A word is mightier than the sword, particularly in UX. Words can be the difference between making an interaction painful or delightful. They are the guides, integrated to the design, that will create the experience with your product.
You’ve got to make each word count. Each must speak and mean those specific actions you want the user to take.
According to a study by Jakob Nielsen, 79% of users don’t read, they either scan or skim. Only 16% read word-by-word.
You’d better start writing meaningful texts.
Let’s start by defining what it is. Is all about designing the conversation the user will have with your interface. All those things people will interact with (button labels, menus, notes, CTAs, instructions, terms & conditions, error messages, etc).
The point of a good copy is for it to be invisible and work together as a whole with the design. You could have the most perfect UI, but if your copy is not equally good, your user won’t engage with it. The whole experience you aimed to create will be overwhelmed by bad writing.
Short words help your users understand your product and make it easier to use.
The Holy Trinity of a Good Copy
You have to keep in mind three elements: audience, business goals, and the personality of your product.
Get to really know who you are talking to. Your audience’s likes and dislikes, their behavior. Every word you use is part of the conversation. Make it an interesting one.
Focus on what you are trying to achieve. Is it to increase sales? generate awareness? promote a cause? or increment loyalty? Each word and phrase should be aimed to fulfill those goals.
The personality you give to your product defines your user’s behavior.
Create a bond and give it a human side: is it going to be fun and warm, formal and cold? Establish the personality your product from the get go.
Forget using too far-fetched words. They can quickly overwhelm and bore your user.
Be furiously consistent. Specially if a concept appears in different contexts. Let’s say the buttons label are: your photos, your settings, your history; and suddenly they change to: my profile, my likes, my calendar.
Going from “you” to “me” is just confusing. Your user won’t know what to do, what it means. Define the guidelines you’ll use and follow them.
Be brief but comprehensive. Don’t waste your readers time. Make it short, and then cut it in half. Be clear on what you mean and choose the right words.
It’s important that you model a clear interaction to your users. Important features first. Make you app easy and intuitive to explore.
Each text should have a clear purpose to facilitate this interaction. Transparent names and commands are essential. Your user shouldn’t have to look up the meaning of a word.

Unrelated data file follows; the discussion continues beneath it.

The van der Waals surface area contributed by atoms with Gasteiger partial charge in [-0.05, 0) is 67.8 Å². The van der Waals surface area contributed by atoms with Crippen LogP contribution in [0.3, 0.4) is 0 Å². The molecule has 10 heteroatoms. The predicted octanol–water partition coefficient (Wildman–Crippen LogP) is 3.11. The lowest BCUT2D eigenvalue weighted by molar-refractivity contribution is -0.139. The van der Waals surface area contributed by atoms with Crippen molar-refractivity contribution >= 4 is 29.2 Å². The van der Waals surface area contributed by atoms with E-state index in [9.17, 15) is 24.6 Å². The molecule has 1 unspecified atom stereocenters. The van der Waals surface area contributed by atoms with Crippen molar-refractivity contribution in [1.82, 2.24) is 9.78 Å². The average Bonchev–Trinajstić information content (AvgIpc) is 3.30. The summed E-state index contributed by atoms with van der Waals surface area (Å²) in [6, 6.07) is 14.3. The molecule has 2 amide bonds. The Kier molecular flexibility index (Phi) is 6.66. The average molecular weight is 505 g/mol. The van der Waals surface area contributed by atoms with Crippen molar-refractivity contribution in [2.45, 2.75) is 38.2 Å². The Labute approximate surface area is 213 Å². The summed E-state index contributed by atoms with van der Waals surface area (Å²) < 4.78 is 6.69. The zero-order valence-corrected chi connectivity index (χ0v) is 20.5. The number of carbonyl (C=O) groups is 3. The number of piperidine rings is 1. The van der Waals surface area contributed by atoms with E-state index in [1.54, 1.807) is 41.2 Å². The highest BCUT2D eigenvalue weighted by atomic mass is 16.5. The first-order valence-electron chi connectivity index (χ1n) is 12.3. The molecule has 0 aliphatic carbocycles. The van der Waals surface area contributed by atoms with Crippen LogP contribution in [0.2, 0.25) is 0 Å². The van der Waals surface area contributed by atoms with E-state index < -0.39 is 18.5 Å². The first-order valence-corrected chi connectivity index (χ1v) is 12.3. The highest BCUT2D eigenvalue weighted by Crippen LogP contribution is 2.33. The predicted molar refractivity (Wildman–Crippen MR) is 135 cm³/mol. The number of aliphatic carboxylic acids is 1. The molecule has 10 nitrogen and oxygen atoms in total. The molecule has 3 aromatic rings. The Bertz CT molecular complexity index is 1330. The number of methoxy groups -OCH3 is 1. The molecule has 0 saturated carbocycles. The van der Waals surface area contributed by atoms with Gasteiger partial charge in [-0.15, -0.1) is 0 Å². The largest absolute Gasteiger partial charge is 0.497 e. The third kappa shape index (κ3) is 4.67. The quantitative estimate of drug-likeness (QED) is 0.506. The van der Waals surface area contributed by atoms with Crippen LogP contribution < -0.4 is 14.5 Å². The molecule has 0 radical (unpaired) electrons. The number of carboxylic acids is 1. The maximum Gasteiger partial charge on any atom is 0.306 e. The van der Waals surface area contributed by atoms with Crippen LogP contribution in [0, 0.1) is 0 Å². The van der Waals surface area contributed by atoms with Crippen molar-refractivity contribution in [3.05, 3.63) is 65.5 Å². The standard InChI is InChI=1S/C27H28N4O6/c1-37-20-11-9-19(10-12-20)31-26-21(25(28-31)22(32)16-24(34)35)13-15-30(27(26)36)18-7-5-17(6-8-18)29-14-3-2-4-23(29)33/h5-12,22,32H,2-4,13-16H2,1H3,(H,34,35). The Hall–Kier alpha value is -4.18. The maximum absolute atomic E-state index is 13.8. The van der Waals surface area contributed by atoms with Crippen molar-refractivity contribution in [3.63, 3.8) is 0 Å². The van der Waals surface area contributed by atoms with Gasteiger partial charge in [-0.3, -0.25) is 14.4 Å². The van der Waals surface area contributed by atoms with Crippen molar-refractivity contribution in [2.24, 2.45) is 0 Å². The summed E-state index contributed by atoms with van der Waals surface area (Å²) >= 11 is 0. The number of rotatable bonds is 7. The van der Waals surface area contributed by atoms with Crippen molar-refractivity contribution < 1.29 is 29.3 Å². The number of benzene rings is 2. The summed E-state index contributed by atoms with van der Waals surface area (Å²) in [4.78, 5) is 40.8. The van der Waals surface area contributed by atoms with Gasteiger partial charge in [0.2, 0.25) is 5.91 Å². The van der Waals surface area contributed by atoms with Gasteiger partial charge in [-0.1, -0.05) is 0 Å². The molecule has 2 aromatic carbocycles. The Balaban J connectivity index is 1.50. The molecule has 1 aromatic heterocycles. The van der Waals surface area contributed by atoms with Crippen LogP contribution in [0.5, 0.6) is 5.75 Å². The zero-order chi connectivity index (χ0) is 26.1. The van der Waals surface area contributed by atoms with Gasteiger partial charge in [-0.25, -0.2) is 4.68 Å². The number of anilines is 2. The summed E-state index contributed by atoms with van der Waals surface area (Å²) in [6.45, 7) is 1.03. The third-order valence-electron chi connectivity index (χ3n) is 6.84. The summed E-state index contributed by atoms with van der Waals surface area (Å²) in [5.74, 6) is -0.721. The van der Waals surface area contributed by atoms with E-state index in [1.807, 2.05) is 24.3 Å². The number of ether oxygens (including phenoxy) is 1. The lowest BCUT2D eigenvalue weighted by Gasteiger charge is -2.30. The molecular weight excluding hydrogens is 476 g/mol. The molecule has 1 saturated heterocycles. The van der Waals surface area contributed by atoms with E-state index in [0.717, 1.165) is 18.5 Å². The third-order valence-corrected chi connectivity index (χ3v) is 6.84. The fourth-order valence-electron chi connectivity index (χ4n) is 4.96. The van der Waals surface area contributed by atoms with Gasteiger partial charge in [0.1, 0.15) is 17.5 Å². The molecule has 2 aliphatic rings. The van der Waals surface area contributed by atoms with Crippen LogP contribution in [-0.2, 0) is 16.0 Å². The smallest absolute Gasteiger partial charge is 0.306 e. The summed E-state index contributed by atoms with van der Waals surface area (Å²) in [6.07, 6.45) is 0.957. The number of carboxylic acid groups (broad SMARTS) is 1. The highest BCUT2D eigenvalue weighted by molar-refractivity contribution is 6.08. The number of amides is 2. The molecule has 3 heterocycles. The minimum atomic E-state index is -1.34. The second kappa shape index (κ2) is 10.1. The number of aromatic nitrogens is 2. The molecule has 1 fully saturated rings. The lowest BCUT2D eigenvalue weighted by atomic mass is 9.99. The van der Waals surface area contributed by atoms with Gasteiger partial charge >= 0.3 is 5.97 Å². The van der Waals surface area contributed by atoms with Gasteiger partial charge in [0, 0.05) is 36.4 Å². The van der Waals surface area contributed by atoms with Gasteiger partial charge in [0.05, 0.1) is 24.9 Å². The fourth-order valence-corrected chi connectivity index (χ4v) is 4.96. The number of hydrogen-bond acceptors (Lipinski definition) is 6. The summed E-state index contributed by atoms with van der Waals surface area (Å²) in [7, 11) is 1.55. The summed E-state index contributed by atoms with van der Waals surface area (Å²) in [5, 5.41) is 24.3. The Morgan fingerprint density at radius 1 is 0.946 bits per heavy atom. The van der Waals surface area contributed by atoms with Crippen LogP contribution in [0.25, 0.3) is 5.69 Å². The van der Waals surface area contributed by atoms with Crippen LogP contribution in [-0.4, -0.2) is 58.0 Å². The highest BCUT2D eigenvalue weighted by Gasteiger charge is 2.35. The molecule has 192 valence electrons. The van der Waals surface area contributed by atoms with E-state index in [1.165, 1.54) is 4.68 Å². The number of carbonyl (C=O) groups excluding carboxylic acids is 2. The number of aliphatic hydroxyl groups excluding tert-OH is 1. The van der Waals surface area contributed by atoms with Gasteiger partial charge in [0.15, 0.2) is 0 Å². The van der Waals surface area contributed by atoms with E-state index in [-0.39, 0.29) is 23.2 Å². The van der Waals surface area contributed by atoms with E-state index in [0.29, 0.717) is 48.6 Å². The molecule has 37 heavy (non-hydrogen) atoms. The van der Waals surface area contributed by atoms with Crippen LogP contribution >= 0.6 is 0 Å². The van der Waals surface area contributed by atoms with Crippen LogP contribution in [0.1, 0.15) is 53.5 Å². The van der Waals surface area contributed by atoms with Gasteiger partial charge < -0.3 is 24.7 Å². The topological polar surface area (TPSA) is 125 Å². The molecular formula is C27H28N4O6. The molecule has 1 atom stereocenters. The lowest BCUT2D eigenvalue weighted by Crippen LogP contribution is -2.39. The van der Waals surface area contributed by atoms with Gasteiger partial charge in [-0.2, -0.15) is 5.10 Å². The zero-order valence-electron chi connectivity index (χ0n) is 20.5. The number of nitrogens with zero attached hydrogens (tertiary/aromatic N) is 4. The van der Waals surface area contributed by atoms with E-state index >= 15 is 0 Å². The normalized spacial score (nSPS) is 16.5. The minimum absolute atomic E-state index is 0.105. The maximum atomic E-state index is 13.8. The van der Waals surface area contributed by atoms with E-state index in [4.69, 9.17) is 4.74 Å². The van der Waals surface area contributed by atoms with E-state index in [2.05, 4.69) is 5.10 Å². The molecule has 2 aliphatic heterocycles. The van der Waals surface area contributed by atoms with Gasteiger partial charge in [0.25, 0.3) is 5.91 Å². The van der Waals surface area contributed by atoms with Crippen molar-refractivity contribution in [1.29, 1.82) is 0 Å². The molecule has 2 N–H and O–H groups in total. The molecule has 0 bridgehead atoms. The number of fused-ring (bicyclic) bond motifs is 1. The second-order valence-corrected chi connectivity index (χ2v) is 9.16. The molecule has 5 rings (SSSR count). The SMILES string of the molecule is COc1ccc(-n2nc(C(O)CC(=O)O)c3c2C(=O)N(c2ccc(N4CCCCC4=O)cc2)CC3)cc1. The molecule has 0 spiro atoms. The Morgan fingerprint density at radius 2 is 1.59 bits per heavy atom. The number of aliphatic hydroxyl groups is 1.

Above all, be straightforward in the message you want to give. Addressing and placing each action correctly will save time and effort for everyone involved.
In Simple Words
Gary Halbert, a recognized marketing copywriter, describes perfectly what I’m trying to say,
What I am doing here is taking the reader by the hand and leading him exactly where I want him to go. It seems like a small point and, maybe it is, but is the little touches like this that keeps the letter flowing, the reader moving along, it relieves him of the burden of trying to figure out what he is supposed to do when he finishes reading a particular page.
You should write to make your user experience simpler and easier. Aim to make smooth and pleasant interactions. You want to leave them with a good taste in their mouths.
Like a Couple, Side by Side
UX writing must be involved in the design process since the beginning. Let me explain with an example,
Let’s say you are designing a web page for company X, and maybe the designer may never takes the copy into account until the end. On the other side, a copywriter may not not take into account the design. Later, when incorporating those elements, they just don’t fit. The design doesn’t portrait the goals the copy must show, and the copy interferes with the user flow the design aims to create.
This can easily be avoided by having the designer and the copywriter work hand in hand, complementing each other’s work.
Giving an equal importance to the copy as to the design avoids rework and misunderstandings of the actions your user must take to get work done.
Make it simple. Make it memorable. Make it inviting to look at. Make it fun to read.
A Little Extra Stuff
If you want to improve, or just feel like practicing your copywriting skills, a good friend of mine shared this UX Writing Challenge. Every day, you’ll get a challenge based on a real UX situations. You’ll this for 14 days,
Come on my designer friends, lets get on writing!